Just like Hollywood biopics, most biographies follow the same cliche structure of childhood, almost making it in the industry, making it in the industry, having a problem (women, trust issues, or drugs), the fall, and end credits. With Pimp C‘s biography, I had no idea where the next chapter was going to take place. Chad Lamont Butler is one half of the legendary Hip-Hop duo, UGK, along with Bun B. I was introduced to Mama Wes Monroe’s only child while watching Jay-Z’s video for “Big Pimpin'”. I was unimpressed by the guy in a fur coat with no shirt on rapping in front of a Benz. I liked “Sipping On Some Syrup” by Three 6 Mafia and UGK, but not because of Pimp C’s classic opening verse. I was 11 and liked the hook. Fast forward three years later and Pimp C is removed from the general public and began a prison sentence for an altercation in the mall that was a captivating story that could’ve filled the majority of the book. Ironically, it is during his absence that the Port Arthur native got most of his notoriety and finally reached my radar thanks to MULTIPLE guest verses from his groupmate that would end with a “Free Pimp C”. Once released on parole, Pimp C made the most of his time and made an undeniable impact on the next generation that followed after his debut album in 1992 with Too Hard To Swallow before his unfortunate demise on December 4th, 2007.
That is the short version, like I said, I was a Pimp C fan from 2004 to 2007. I had three years to enjoy his presence and I did with countless features and a UGK double album. To this day, his solo cut from Underground Kingz, “Shattered Dreams” is one of my favorite songs. I listened to Pimpalation, but besides the opener, “Free”, I really wasn’t a fan because of all the guest features. The reason for that decision got explained in the book (It is a compilation presented by The Pimp). It is amazing how someone was able to make an impact in someone else’s life in that short matter of time. Myself and thousands of others share the same sentiment towards Pimp C as his biography is more than just a retelling of his life. From rappers, music executives, lawyers, drug dealers, preachers, pimps/prostitutes, to federal agents all share a story or two about Chad Butler. All are important, but the most important storyteller is UGK’s former “momanger”, Weslyn “Mama Wes” Monroe. The story couldn’t be told as vividly and unfiltered without Pimp C’s mom. God Bless Her! The Texas prison system, music industry business, and the rise of Hip-Hop in the South all get their spotlight in the lengthy, but always entertaining work by Julia Beverly. Long Live The Pimp!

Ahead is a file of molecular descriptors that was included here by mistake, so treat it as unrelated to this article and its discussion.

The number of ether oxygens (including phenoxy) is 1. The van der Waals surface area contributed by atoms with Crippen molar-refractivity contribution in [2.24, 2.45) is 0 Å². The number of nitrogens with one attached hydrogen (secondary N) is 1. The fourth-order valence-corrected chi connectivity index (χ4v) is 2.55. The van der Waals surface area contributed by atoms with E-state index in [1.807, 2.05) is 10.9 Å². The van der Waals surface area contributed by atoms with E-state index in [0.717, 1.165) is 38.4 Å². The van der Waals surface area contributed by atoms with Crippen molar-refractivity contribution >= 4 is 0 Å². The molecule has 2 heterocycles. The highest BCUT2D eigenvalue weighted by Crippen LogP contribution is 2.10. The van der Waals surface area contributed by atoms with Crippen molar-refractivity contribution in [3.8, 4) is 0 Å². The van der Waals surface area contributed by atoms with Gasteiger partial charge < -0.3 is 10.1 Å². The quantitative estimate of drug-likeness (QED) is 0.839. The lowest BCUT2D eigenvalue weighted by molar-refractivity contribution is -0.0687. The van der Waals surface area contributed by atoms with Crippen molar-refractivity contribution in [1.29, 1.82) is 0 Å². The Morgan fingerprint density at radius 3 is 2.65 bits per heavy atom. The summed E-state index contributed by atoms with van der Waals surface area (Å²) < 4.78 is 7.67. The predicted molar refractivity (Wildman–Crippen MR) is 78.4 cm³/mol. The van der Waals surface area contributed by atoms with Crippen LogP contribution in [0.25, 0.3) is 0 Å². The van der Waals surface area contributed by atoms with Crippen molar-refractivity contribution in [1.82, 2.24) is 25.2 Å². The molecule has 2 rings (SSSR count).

As I type this, the author of the best book I’ve read this year so far (Sorry Issa Rae and John Howard Griffin) is beginning her book tour. With Pimp C’s biography, I had not anticipated a book so much this year until they announced the release date of the fourth entry in the Millennium series, The Girl In The Spider’s Web (You better not F up Stieg Larsson’s legacy, David Lagercrantz!). This book is a biography on the man that brought Trill, Port Arthur, Texas, and Southern Hip-Hop to the mainstream before it was adopted into pop culture (Which is weird because major book publishers passed and Ms. Beverly released this independently). I had the pleasure of interviewing Julia Beverly about her debut work as an author, being one of Pimp C’s favorite people, the perception of writing a “Hip-Hop Book”, Ozone Magazine and journalistic integrity.
“Pop It 4 Pimp” is one of the best R.I.P. songs in the history of Hip-Hop. In my opinion